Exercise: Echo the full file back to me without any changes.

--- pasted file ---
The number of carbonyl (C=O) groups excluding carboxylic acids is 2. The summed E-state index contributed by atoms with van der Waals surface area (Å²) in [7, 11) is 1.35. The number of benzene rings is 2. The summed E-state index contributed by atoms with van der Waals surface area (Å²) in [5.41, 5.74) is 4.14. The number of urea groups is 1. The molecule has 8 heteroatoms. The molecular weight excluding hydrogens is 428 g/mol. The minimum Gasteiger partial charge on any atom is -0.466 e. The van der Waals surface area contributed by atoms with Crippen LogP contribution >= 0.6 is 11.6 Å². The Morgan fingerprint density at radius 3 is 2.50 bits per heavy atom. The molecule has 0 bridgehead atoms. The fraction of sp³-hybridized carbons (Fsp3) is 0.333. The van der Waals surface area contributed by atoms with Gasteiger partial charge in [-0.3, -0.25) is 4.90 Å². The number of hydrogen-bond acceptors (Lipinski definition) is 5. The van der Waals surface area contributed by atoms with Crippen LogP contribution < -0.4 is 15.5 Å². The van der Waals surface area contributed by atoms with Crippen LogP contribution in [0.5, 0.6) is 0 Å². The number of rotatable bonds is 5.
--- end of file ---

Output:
The number of carbonyl (C=O) groups excluding carboxylic acids is 2. The summed E-state index contributed by atoms with van der Waals surface area (Å²) in [7, 11) is 1.35. The number of benzene rings is 2. The summed E-state index contributed by atoms with van der Waals surface area (Å²) in [5.41, 5.74) is 4.14. The number of urea groups is 1. The molecule has 8 heteroatoms. The molecular weight excluding hydrogens is 428 g/mol. The minimum Gasteiger partial charge on any atom is -0.466 e. The van der Waals surface area contributed by atoms with Crippen LogP contribution >= 0.6 is 11.6 Å². The Morgan fingerprint density at radius 3 is 2.50 bits per heavy atom. The molecule has 0 bridgehead atoms. The fraction of sp³-hybridized carbons (Fsp3) is 0.333. The van der Waals surface area contributed by atoms with Gasteiger partial charge in [-0.3, -0.25) is 4.90 Å². The number of hydrogen-bond acceptors (Lipinski definition) is 5. The van der Waals surface area contributed by atoms with Crippen LogP contribution < -0.4 is 15.5 Å². The van der Waals surface area contributed by atoms with Crippen LogP contribution in [0.5, 0.6) is 0 Å². The number of rotatable bonds is 5.